One cannot watch the movie The Post (2017), out in theaters now, without immediately recalling All the President’s Men (1976), at least for those of us of a certain age for whom the Watergate scandal carved out a huge chunk of our formative years. Making comparisons is inevitable not only between the two movies of the two overlapping scandals of the Nixon years—the publishing of the Pentagon Papers and Watergate—but obviously between the Nixon administration and the current scandals in the Trump White House. Film, either consciously or unconsciously, reflects who we are as a society. But there is one great difference in our present day experience with the Trump White House from the Nixon White House: We are no longer able to be shocked, and we are much more willing to accept scandal as a normal fact of life. Nixon’s offenses and even crimes were far less than Trump’s. Nixon, for all his odious activities, never committed treason. For many people, the outrage is gone, and that may mean we have been worn down, dumbed down, or been duped by the cynicism which a former generation considered a badge of honor, eschewing formerly held idealism as a weakness.
That is not to say there are not outraged people today or idealistic people. We have only to point to the hundreds of thousands of marchers in the past year, most notably of this past weekend, which by many accounts broke records of the greatest display of public protest in the history of this country. But our cynicism, which I think we once thought of as being realistic, mature, smart and savvy, maybe even cool, has weakened us. The tough outlook turned out to be a Trojan horse. The enemies of democracy—fascists and demagogues—got past the gate.
Today we will have a look at The Post, and All the President’s Men, as well as the classic film, All the King’s Men (1949). When All the King’s Men was produced in an era that left us, not unlike the Vietnam era, cynical in the backwash of a long and terrible war, it was a different examination of political corruption that has more to do with our current environment than the early 1970s does. There was great courage in examining the messianic character who is corrupted by his political office and leads his state towards fascism. World War II just being over, we knew very well the evils of fascism and the ultimate slavery, death and destruction that fascism brings, so it was a little like preaching to the choir, but there was still a courageous aspect to making this movie, based on the Pulitzer Prize-winning novel by Robert Penn Warren because we were in the first flush of the communist witch hunts. Any pushback on a far right candidate suggesting that fascism represented corruption, could bring an instant accusation of being a communist.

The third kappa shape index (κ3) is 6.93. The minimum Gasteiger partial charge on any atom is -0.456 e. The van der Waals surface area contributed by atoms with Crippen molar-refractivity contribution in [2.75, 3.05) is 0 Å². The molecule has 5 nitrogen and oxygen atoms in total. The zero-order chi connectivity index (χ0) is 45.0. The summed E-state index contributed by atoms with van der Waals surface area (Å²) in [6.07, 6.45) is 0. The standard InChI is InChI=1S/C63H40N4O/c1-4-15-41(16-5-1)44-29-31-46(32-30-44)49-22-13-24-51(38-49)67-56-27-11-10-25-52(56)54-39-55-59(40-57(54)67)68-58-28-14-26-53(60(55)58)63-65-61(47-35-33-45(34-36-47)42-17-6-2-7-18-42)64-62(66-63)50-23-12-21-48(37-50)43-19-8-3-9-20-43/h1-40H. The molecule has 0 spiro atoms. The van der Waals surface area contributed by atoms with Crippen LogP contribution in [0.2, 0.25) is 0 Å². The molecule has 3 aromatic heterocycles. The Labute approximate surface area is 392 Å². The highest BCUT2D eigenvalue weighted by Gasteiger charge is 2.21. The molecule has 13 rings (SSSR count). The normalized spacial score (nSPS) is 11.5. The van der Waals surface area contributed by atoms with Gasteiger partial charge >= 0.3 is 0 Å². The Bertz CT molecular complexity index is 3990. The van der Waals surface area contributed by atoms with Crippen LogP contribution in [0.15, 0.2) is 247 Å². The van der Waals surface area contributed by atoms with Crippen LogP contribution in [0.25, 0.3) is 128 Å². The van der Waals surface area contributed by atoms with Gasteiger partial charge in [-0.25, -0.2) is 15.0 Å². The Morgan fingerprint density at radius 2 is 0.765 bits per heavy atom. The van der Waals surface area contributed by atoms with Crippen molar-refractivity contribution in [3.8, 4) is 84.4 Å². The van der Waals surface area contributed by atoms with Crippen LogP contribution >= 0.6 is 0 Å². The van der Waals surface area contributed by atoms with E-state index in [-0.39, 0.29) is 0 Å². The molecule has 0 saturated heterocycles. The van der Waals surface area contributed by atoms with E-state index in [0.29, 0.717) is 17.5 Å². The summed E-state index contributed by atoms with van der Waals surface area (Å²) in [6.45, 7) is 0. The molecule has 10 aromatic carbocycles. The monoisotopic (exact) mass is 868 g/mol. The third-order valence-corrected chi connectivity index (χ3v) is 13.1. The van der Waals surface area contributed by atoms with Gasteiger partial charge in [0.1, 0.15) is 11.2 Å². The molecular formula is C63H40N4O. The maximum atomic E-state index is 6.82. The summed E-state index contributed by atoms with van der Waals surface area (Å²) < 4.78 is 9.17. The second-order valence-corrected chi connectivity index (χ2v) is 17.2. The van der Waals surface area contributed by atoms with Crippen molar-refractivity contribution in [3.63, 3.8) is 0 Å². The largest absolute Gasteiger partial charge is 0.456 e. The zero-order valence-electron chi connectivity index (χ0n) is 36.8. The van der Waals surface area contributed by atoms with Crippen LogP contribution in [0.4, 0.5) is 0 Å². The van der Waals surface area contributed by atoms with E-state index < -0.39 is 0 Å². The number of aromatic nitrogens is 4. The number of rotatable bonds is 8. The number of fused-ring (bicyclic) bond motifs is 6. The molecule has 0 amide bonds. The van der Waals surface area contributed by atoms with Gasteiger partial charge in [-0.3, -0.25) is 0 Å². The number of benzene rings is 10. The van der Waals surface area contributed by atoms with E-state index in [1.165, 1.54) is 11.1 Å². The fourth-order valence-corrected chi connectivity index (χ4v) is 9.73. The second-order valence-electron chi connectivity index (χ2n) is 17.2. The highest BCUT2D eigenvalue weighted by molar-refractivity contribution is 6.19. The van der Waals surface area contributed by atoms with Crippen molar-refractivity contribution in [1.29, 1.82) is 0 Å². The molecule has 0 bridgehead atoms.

We haven’t come very far. Any protest or comment against the current administration is likely to bring, from many quarters both official and civilian, taunts, intimidation, and even death threats. We may deride the obvious stupidity of the person issuing a death threat for calling Trump an evil piece of garbage, but we must still take it seriously because stupidity is dangerous. In our Goebbels-like era where any charge against the current administration is called “fake news” with blathering idiocy, we must always be on guard for the freedom and autonomy of the Fourth Estate. Recently a nineteen-year-old jerk threatened to carry out a mass shooting in the offices of CNN. Presumably, he felt he was gaining celebrity in a heroic act for the sake of his Fuhrer.
The Post, much more than those other two movies, actually is idealistic in its portrayal of journalism as the watchdog of our freedom, and that was a delight and a surprise to me perhaps because of the admittedly nostalgic view we receive of the early 1970s through director Steven Spielberg’s viewfinder. Though the story of how The Washington Post brought out the scandalous Pentagon Papers, which laid out a roadmap for the corruption in the operation of the Vietnam War (the New York Times actually published the Pentagon Papers first) is certainly intrigue enough, the director clearly understood that nostalgia was going to be part of this story for a modern-day audience. It could not help but be so. When we see the fashions, and the hairstyles, the cavernous newsroom of The Washington Post with no computers (for anyone who ever aspired to a journalistic career, the sight of a newsroom is one of the most exciting things in the world, I kid you not) the cars, the phones, any number of items that jump out at us from the background that the art director has put on the set – this is obviously going to suck us in to the time and the mood of the era. Rather than push them at us with a teasing parody or coyness, the director seems to frankly acknowledge we are going to be interested in the nostalgic aspect of the look of the film and he invites us to look. Some of us were undoubtedly misty-eyed just seeing a mockup of a newspaper scratched over with blue pencil. Yes, there was a time when paste-up and layout actually physically meant paste-up and layout.
I can’t say that Tom Hanks reminded me very much of Ben Bradlee either in voice or demeanor, but he and Meryl Streep worked very well together. It is a film worth seeing not only because of their performances but because of the message of the movie (including a strong streak of women’s empowerment) and because it reflects the scandal of that former era that still resonates to our own.
For all that, it does not have the shock value that All the President’s Men has – still has. They are bridged, of course, by the incident of the Watergate scandal. At the very end of The Post we see a young security guard walking through a darkened building which we come to understand is the Watergate hotel. He stumbles upon a burglary in progress and he calls for the police. At the showing I attended, the theater was full of Baby Boomers, which was, in one way comfortable because everyone got the same jokes and at the very end of the movie everyone chuckled knowingly at the young security guard because we knew what was going to happen next. At the end of the film, as the credits rolled, everyone applauded. I don’t know if this movie is attracting any younger generations, but I hope so.
All the President’s Men begins at the point that The Post ends: when the young security guard discovers the break-in in progress. The genius of All the President’s Men is that it does not make any political judgment, and interestingly, no background story on the private lives of the reporters—it is a lean and muscular story only about their work and the mystery they have uncovered. Because it is a movie from the era about which it was made, there is no sense of nostalgia. There is no smiling at the lack of computers or the dial telephones; the director shows us current events. We are not looking to see if they got it right, because obviously, they did.